Of course they want to know why. So do you.

Generation Y gets a lot of bad press for being a generation that wants to know WHY they have to do things at work. Their questions are seen as annoyances: why do they have to wear uniforms? Why do they have to follow certain procedures? Why does an outdated policy remain in place? Why do they have to take-out their facial piercings for a client meeting?

Some variation of “Because I said so” is not an adequate response for them – just as it wasn’t for those of us born before 1980 (even though we may have heard it a lot).

X-ers and Boomers often hated not knowing why we had to do things early in our careers. The difference is that we generally didn’t ask. Ys ask and they can find an answer (Google will tell them if you won’t). Ys are curious. Curiosity shows engagement, even if it makes the rest of us a little mental in the process.

Here’s my question for all of you who chafe at the idea of yet another newbie asking why she has to do something: do you know the answer to her question? Do you know why she has to follow certain policies? Can you explain it clearly and directly to her and to the rest of your team? Can you provide a context for why these policies exist and describe how following them benefits her and your customers? If you don’t know why, how can you find-out? And, finally: have you stopped asking questions? If so, WHY?

For those of you who really want to hold on to the “in my day, we weren’t allowed to ask why; we did as we were told and liked it!” argument, I admire your dedication to the past, but want to tell you that it might not be an accurate memory.

For this, I give you Monro Leaf as a reference.[1] Monro Leaf wrote the beloved children’s book The Story of Ferdinand. He also wrote a series of books for children about good manners, heath and grammar. My personal favorite in the series is How to Behave and WHY. It was first published in 1946, so if you are a Boomer you likely read it as a kid, and if you are an X-er, you probably at least recognize the cover. Good behavior is clearly explained in this book – as is WHY it’s important.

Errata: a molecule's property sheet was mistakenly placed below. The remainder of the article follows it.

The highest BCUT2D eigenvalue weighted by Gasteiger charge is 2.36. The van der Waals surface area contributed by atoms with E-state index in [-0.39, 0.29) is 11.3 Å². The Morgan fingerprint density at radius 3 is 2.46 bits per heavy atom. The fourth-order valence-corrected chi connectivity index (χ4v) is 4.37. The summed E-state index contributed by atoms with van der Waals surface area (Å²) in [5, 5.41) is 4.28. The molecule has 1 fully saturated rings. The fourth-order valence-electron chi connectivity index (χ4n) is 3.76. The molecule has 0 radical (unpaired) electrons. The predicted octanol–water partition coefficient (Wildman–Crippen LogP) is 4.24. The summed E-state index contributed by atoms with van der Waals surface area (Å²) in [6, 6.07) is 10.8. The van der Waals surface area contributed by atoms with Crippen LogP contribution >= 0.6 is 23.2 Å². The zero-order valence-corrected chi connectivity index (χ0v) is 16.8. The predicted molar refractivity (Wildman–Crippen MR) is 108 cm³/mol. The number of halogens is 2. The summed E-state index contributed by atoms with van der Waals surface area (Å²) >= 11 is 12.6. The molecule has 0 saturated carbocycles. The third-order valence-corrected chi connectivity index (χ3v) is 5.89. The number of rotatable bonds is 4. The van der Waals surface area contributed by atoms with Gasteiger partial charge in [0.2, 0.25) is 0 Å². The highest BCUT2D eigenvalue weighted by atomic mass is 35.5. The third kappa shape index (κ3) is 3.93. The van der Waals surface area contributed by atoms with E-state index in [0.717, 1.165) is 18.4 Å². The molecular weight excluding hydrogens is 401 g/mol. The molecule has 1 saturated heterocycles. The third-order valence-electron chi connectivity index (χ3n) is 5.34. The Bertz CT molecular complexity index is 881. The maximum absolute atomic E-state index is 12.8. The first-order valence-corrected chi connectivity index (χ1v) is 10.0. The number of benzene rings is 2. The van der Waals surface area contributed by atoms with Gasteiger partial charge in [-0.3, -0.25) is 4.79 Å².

What I like most about this title is that the WHY is included. Telling someone why something is important is a sign of respect – respect for the individual and for the activity he or she is being asked to do. Think about the last time someone told you to do something without an explanation – how did it feel?

Explaining why things are important is what we do when we sincerely want people to understand something. We let them know the context of what we want them to do, what is required, how it needs to be done and how it will help accomplish a goal if done well.

If we don’t know the answers to why things at work are the way they are, then we need to find out. That’s true for entry level supervisors, CEOs and every manager in between. It is our responsibility to learn and share information, because if we really want to be able to tell people that the facial piercings must be removed for client meetings, “because I said so” is totally lame – we can do better.


[1] Leaf, M. (1946). How to behave and why. New York: Universe

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